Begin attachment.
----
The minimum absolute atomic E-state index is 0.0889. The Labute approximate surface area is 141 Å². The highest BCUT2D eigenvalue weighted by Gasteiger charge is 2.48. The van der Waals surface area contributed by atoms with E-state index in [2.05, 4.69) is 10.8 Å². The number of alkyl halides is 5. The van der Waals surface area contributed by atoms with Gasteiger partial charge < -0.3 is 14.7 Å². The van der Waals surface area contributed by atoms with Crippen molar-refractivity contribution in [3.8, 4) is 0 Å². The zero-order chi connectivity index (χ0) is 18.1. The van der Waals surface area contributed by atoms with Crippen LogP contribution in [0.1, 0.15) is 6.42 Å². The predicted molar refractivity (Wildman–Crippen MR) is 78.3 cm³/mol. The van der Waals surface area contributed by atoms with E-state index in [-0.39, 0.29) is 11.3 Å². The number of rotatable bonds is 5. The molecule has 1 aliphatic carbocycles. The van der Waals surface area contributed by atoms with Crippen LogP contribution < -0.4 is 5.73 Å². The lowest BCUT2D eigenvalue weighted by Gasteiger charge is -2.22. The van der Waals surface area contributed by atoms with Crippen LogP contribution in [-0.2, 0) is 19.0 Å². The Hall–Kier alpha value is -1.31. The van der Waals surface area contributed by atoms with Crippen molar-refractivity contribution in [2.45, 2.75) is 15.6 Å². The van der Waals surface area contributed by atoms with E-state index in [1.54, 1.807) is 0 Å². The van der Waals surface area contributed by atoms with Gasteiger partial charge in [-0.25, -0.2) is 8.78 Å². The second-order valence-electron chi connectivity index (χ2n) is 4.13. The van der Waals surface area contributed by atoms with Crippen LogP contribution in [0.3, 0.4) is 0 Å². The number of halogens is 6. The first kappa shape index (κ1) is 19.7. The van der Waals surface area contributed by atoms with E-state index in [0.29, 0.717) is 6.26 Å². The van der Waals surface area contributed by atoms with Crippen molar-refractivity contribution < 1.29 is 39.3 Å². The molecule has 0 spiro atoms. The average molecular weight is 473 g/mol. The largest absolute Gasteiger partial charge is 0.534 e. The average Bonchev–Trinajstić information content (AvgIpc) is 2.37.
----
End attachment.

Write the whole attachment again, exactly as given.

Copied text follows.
The minimum absolute atomic E-state index is 0.0889. The Labute approximate surface area is 141 Å². The highest BCUT2D eigenvalue weighted by Gasteiger charge is 2.48. The van der Waals surface area contributed by atoms with E-state index in [2.05, 4.69) is 10.8 Å². The number of alkyl halides is 5. The van der Waals surface area contributed by atoms with Gasteiger partial charge < -0.3 is 14.7 Å². The van der Waals surface area contributed by atoms with Crippen molar-refractivity contribution in [3.8, 4) is 0 Å². The zero-order chi connectivity index (χ0) is 18.1. The van der Waals surface area contributed by atoms with Crippen LogP contribution in [0.1, 0.15) is 6.42 Å². The predicted molar refractivity (Wildman–Crippen MR) is 78.3 cm³/mol. The van der Waals surface area contributed by atoms with E-state index in [-0.39, 0.29) is 11.3 Å². The number of rotatable bonds is 5. The molecule has 1 aliphatic carbocycles. The van der Waals surface area contributed by atoms with Crippen LogP contribution < -0.4 is 5.73 Å². The lowest BCUT2D eigenvalue weighted by Gasteiger charge is -2.22. The van der Waals surface area contributed by atoms with Crippen LogP contribution in [-0.2, 0) is 19.0 Å². The Hall–Kier alpha value is -1.31. The van der Waals surface area contributed by atoms with Crippen molar-refractivity contribution in [2.45, 2.75) is 15.6 Å². The van der Waals surface area contributed by atoms with E-state index in [1.54, 1.807) is 0 Å². The van der Waals surface area contributed by atoms with Gasteiger partial charge in [-0.25, -0.2) is 8.78 Å². The second-order valence-electron chi connectivity index (χ2n) is 4.13. The van der Waals surface area contributed by atoms with Crippen LogP contribution in [0.3, 0.4) is 0 Å². The number of halogens is 6. The first kappa shape index (κ1) is 19.7. The van der Waals surface area contributed by atoms with E-state index in [0.29, 0.717) is 6.26 Å². The van der Waals surface area contributed by atoms with Crippen molar-refractivity contribution < 1.29 is 39.3 Å². The molecule has 0 spiro atoms. The average molecular weight is 473 g/mol. The largest absolute Gasteiger partial charge is 0.534 e. The average Bonchev–Trinajstić information content (AvgIpc) is 2.37.